Volume levels are excellent for a speaker this size, and the PLAY:1 definitely packs enough punch to fill a medium-large sized room with sound. If you're coming from the larger PLAY:3 you may long for a bit of extra bass, but we were constantly surprised with performance during testing. Overall, the sound the PLAY:1 produces definitely defies its modest and compact frame.
The beauty of the Sonos system comes when you pair multiple speakers together. In the PLAY:1's case, it means that two devices can be paired together for stereo listening. Two PLAY:1's could also theoretically be used as rear-speakers in a home theatre room when paired with the Sonos PLAYBAR and Sonos SUB. The latter is of course a very expensive solution (as is even two PLAY:1's by themselves) but the option is there nonetheless.
Join the PC World newsletter!
Most Popular Reviews
- 1 Huawei P9 review: lifting photography to another level... sometimes.
- 2 Sony Xperia Z5 Premium review: Is the world ready for a 4K phone?
- 3 D-Link Taipan AC3200 Ultra tri-band modem-router review
- 4 Dell XPS 13 (2016) review: Making the very best Ultrabook
- 5 Microsoft Surface Book review: The verdict on Microsoft's first notebook
Best Deals on PC World
Latest News Articles
- Google quietly kills its Nexus Player as Chromecast overshadows Android TV
- How to customize the Apple TV (fourth-generation) home screen
- YouTube's Content ID program finally provides for ad revenue during disputes
- Sony cranks up optical disc storage to 3.3TB
- Hands-on with Surface Hub: Microsoft's huge tablet has some productivity holes
GGG Evaluation Team
First impression on unpacking the Q702 test unit was the solid feel and clean, minimalist styling.
For work use, Microsoft Word and Excel programs pre-installed on the device are adequate for preparing short documents.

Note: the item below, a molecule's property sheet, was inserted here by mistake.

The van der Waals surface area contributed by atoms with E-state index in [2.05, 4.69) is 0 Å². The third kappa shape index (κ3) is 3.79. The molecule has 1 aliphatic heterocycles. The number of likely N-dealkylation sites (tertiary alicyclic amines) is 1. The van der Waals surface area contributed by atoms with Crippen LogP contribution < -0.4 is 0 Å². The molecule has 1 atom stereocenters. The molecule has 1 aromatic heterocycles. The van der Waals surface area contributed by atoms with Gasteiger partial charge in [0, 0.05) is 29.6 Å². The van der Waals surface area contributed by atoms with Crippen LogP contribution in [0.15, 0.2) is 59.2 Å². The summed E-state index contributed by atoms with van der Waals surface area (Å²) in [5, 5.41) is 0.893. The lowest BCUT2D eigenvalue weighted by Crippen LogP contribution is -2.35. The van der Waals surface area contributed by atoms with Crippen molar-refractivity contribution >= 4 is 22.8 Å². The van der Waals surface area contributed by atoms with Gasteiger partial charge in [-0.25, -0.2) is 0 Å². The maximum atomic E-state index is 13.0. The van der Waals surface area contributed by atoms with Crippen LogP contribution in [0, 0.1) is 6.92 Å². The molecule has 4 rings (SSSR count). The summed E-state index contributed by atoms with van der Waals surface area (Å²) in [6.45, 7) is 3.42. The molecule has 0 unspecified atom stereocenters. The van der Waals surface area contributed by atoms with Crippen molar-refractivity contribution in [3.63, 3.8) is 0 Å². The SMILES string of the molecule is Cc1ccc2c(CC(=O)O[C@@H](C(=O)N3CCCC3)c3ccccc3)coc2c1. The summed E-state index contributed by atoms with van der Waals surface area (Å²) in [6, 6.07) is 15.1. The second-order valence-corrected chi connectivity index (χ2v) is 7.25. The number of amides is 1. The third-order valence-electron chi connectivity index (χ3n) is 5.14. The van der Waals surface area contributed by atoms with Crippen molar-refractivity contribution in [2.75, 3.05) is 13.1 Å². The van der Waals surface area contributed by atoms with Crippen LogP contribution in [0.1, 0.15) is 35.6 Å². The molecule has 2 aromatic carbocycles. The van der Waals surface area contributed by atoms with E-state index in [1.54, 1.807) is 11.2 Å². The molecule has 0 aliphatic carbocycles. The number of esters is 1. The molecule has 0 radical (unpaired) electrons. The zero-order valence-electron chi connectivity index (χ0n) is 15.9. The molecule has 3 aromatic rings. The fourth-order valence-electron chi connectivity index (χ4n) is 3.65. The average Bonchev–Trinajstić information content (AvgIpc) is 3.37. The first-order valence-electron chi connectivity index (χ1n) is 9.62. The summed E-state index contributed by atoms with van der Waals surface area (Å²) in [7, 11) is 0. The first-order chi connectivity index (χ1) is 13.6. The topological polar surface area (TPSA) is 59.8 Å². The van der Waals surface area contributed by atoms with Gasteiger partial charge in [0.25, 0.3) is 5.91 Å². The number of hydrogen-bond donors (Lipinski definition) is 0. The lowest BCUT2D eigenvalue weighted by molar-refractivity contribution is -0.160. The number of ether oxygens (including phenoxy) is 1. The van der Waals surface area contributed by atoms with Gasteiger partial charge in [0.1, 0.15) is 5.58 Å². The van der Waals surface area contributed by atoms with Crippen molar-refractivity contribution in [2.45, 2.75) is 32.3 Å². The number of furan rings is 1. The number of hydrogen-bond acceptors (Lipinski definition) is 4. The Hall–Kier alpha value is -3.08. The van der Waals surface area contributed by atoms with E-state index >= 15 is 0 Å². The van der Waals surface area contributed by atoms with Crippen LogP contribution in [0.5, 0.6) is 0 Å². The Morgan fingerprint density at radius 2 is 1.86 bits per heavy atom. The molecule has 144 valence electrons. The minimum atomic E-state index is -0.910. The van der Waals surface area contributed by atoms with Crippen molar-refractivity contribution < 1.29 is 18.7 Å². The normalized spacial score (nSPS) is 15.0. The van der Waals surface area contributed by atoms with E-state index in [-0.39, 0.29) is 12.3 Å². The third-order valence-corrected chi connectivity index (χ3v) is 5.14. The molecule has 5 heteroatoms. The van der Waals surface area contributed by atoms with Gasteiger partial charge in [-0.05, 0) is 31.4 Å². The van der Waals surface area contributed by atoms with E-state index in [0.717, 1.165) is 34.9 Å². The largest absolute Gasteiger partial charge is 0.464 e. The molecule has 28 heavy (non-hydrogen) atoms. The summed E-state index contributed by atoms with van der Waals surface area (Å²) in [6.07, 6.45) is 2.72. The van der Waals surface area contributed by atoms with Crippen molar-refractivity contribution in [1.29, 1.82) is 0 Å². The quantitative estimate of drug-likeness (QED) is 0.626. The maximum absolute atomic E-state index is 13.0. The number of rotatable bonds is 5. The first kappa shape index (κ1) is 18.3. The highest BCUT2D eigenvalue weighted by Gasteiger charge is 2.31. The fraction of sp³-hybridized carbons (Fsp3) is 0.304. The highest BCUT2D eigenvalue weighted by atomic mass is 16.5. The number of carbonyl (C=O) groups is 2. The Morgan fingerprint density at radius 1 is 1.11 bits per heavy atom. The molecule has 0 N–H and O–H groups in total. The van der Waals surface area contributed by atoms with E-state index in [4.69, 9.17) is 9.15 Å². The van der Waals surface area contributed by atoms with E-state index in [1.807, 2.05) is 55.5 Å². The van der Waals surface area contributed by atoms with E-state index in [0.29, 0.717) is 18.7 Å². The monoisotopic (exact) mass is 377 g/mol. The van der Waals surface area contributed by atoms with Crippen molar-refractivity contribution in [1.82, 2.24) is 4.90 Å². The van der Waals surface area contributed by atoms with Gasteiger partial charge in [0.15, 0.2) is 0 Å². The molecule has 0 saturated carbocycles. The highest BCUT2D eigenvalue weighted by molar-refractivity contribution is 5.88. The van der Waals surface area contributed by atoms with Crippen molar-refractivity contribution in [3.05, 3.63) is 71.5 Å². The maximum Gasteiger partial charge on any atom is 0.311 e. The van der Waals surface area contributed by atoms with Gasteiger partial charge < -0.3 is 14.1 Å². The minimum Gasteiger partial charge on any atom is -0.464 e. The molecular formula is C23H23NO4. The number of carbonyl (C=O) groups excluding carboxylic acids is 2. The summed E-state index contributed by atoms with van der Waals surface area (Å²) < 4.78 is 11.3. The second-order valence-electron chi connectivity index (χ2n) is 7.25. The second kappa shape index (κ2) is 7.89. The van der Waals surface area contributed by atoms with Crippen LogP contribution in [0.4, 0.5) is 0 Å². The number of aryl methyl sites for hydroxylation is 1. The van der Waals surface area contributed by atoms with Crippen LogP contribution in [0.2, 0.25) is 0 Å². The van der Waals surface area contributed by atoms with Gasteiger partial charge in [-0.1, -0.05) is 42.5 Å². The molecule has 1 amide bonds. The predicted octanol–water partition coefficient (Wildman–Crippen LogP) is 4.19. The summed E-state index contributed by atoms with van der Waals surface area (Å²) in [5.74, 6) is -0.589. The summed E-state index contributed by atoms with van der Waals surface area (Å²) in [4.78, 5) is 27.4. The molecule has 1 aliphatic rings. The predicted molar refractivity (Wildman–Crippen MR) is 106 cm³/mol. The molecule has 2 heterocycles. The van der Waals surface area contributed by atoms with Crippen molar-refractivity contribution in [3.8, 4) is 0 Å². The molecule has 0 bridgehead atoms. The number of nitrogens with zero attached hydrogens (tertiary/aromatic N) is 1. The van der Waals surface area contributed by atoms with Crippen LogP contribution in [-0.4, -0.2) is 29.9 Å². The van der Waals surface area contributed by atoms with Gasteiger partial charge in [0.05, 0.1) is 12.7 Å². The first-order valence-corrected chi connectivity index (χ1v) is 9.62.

The Fujitsu LifeBook UH574 allowed for great mobility without being obnoxiously heavy or clunky. Its twelve hours of battery life did not disappoint.
The screen was particularly good. It is bright and visible from most angles, however heat is an issue, particularly around the Windows button on the front, and on the back where the battery housing is located.
My first impression after unboxing the Q702 is that it is a nice looking unit. Styling is somewhat minimalist but very effective. The tablet part, once detached, has a nice weight, and no buttons or switches are located in awkward or intrusive positions.
- CCIntegration ArchitectACT
- CCPMO AnalystVIC
- CCApplication Support Analyst and Database AdministratorVIC
- FTSAP Solution Architect- Data Migration to SAP HR, payrollNSW
- CCAgile Business AnalystNSW
- CCWeb Developer (Drupal)SA
- CCChange ManagerNSW
- CCTechnical Content ProducerVIC
- FTSolution ArchitectNSW
- CCSenior Applications SpecialistQLD
- CCTelecommunications Operations Support officerACT
- CCProgrammer (IT Security/Website Administration) 160711/P/565Asia
- CCMobility Developer (iOS or Android)NSW
- CCPerformance Test AnalystNSW
- CCSAP ABAP - Senior developerVIC
- FTIT Project Coordinator- Data Center Infrastructure backgroundNSW
- CCSystems Engineer | Defence intelligence projects | NV2 clearanceACT
- FTProject CoordinatorQLD
- CCSystems Trainer - Networking/ RadioVIC
- CCBusiness Analyst - TravelNSW
- CCOffice 365 Project ManagerNSW
- CCDynamics CRM DeveloperNSW
- CCAnalyst Programmer (System Backup Operation/UNIX) 160615/AP/791Asia
- FTJava DeveloperAsia
- CCNetwork EngineerACT